Judges decide the election in Brazil

“Before the law and on the seas one is in God’s hand.” No doubt, ex-President Lula and his lawyers are unlikely to give themselves over to their destinies during the trial before the appellate court in Porto Allegre on Wednesday. In July last year Lula, who was clearly leading in the polls for the presidential elections in October, was sentenced to 9½ years in prison for corruption and money laundering; now the three presiding judges could dispel all his worries if they acquit him and smooth his path back into the presidential palace. However, financial market circles do not expect such an outcome, so that here the potential for a big surprise is all the greater. Lula has already indicated that he would rescind some of the reforms made by the current government, meaning that the Real will presumably respond poorly to such a decision. Yet even if the original sentence against Lula were upheld, it would not bury Lula’s ambitions. Lula’s camp has already indicated that it will appeal again, a process that could last until shortly before the elections. Moreover, in such an event major protests can be expected throughout the country. The strong support in the polls for Lula may seem a little surprising from the outside, but is a sign of the deep division within Brazilian society and the general rejection of politicians, who are in principle all suspected of corruption and among whom Lula is considered only a minor sinner. During Lula’s period in office (2003 to 2010), the economic conditions of many Brazilians improved noticeably, not least owing to revenue from higher commodity prices.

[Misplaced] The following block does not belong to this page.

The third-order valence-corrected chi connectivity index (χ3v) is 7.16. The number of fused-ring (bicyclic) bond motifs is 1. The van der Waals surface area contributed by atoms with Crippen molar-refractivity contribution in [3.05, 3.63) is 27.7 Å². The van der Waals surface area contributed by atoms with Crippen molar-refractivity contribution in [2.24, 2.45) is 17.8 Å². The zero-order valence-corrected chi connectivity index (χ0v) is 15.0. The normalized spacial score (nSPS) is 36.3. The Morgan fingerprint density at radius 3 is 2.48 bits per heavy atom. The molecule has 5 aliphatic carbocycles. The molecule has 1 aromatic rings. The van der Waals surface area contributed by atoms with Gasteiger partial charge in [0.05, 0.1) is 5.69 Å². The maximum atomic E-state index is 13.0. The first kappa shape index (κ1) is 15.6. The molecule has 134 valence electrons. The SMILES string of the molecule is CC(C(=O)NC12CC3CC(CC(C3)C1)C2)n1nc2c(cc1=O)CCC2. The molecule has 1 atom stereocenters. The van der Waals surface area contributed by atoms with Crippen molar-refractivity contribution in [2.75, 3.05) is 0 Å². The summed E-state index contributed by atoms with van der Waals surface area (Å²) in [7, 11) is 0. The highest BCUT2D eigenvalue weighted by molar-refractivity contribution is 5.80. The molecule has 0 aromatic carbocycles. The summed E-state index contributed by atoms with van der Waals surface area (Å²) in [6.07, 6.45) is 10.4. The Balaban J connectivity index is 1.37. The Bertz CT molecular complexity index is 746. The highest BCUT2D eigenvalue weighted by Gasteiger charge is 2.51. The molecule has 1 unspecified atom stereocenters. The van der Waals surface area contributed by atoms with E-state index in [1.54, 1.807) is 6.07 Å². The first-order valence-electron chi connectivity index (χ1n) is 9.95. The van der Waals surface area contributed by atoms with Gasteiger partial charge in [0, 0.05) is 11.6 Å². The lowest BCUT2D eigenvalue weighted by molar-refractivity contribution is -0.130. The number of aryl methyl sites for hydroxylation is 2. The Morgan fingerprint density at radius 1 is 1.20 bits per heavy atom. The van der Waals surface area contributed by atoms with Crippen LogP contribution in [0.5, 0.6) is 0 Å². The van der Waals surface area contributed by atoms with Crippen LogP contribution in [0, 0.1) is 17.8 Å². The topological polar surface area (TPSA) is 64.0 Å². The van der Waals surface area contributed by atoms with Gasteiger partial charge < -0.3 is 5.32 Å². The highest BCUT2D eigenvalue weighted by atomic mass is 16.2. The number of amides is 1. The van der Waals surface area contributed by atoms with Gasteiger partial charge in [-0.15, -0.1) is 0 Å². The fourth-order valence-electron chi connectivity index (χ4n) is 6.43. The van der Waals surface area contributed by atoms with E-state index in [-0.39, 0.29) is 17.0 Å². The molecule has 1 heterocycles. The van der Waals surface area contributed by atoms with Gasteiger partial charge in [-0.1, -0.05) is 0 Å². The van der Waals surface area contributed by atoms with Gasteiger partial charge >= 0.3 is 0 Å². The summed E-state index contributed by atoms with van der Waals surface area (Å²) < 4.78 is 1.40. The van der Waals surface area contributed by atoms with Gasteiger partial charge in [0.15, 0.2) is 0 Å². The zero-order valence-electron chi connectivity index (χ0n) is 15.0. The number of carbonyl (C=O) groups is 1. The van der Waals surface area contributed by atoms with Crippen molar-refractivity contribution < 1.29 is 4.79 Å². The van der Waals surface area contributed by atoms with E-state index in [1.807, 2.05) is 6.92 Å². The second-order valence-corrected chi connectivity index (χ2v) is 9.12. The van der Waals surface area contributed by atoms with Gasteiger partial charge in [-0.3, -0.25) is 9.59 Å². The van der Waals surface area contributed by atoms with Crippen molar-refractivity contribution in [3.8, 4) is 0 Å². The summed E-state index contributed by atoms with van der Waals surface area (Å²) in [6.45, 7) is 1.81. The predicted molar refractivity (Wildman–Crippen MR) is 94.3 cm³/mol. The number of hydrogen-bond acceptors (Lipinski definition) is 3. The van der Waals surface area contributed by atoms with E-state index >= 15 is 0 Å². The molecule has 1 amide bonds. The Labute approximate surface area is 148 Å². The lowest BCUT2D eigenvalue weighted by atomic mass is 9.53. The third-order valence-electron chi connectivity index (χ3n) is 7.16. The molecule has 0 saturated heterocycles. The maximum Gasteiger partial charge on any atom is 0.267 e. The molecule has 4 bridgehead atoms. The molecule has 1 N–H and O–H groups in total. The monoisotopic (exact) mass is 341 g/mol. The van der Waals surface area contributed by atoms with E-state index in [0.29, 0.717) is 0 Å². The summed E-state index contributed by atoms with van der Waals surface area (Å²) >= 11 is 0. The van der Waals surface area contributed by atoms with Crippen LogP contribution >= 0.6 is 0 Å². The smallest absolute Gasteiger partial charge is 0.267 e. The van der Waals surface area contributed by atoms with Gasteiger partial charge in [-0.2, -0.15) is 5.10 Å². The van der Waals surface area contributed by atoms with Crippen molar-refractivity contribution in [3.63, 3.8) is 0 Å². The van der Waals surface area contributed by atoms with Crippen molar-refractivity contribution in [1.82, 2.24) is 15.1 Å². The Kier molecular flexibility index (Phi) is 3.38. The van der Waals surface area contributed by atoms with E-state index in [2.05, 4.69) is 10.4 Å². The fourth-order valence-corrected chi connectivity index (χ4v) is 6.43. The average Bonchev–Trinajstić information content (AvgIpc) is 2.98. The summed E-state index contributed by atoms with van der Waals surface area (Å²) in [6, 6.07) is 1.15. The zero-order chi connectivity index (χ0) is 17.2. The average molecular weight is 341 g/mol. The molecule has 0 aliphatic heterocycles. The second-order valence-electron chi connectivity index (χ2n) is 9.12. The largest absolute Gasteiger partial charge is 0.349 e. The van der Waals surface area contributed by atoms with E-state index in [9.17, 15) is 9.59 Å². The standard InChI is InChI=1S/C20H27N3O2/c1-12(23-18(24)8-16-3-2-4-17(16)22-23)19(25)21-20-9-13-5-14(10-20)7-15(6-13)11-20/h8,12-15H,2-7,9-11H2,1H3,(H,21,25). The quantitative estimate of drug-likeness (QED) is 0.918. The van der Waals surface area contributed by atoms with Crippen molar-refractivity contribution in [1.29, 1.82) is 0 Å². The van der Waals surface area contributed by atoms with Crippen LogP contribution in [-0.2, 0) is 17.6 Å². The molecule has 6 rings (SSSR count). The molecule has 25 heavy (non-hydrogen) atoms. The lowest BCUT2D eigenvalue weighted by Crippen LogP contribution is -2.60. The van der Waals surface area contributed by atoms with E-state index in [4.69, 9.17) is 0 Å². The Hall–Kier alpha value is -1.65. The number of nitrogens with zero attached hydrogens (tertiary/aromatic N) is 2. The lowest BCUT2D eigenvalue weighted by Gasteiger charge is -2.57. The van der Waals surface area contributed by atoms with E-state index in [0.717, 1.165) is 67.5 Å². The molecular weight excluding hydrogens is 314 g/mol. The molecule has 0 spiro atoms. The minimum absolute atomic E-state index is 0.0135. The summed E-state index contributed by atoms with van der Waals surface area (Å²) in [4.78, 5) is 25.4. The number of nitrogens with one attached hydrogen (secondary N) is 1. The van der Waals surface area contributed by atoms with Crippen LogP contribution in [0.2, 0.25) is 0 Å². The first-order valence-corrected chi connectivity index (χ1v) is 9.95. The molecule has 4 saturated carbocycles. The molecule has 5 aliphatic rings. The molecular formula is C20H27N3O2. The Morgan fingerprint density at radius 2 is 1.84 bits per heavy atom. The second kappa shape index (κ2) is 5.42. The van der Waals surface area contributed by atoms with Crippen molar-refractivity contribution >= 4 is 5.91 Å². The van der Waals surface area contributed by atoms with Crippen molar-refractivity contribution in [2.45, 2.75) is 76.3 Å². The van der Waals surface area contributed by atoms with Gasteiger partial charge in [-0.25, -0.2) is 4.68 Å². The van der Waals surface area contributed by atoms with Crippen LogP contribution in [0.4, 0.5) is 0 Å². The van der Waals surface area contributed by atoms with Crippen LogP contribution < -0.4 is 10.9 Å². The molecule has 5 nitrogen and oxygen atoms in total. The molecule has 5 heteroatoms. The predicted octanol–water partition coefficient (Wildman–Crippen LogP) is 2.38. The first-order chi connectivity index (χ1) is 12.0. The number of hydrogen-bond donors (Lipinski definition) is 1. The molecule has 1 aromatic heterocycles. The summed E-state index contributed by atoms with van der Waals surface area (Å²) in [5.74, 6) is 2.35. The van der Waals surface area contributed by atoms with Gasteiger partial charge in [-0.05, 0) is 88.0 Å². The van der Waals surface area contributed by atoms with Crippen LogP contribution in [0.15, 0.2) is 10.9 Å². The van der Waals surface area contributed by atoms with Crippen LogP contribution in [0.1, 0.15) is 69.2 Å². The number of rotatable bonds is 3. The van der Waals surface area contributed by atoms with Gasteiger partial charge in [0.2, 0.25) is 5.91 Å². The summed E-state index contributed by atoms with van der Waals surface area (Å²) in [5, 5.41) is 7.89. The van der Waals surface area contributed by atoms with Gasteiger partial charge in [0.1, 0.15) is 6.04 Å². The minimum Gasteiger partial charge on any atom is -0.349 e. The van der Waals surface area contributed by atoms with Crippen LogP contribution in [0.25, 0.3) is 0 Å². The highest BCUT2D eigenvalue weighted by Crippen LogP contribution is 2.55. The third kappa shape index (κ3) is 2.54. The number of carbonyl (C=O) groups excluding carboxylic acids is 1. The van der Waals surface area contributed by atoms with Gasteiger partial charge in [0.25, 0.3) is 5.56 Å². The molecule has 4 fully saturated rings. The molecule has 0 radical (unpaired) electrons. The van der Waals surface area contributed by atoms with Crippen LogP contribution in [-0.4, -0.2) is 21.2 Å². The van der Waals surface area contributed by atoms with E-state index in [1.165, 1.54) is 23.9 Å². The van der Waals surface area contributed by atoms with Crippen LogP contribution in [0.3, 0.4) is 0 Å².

The middle-right coalition led by President Temer has not yet agreed on a joint candidate for the presidential election, and for any government candidate the economic rebound is likely to come too late and bring too little to save the coalition’s chances in the elections. The considerable division within society can also be seen from the fact that polls currently show right-wing member of parliament Bolsonaro in second place. The long-standing parliamentarian has taken the limelight on several occasions with provocative statements and positions himself above all as the champion of fierce security policies. Bolsonaro has among other things gone on public record lauding the days of the Brazilian military dictatorship.

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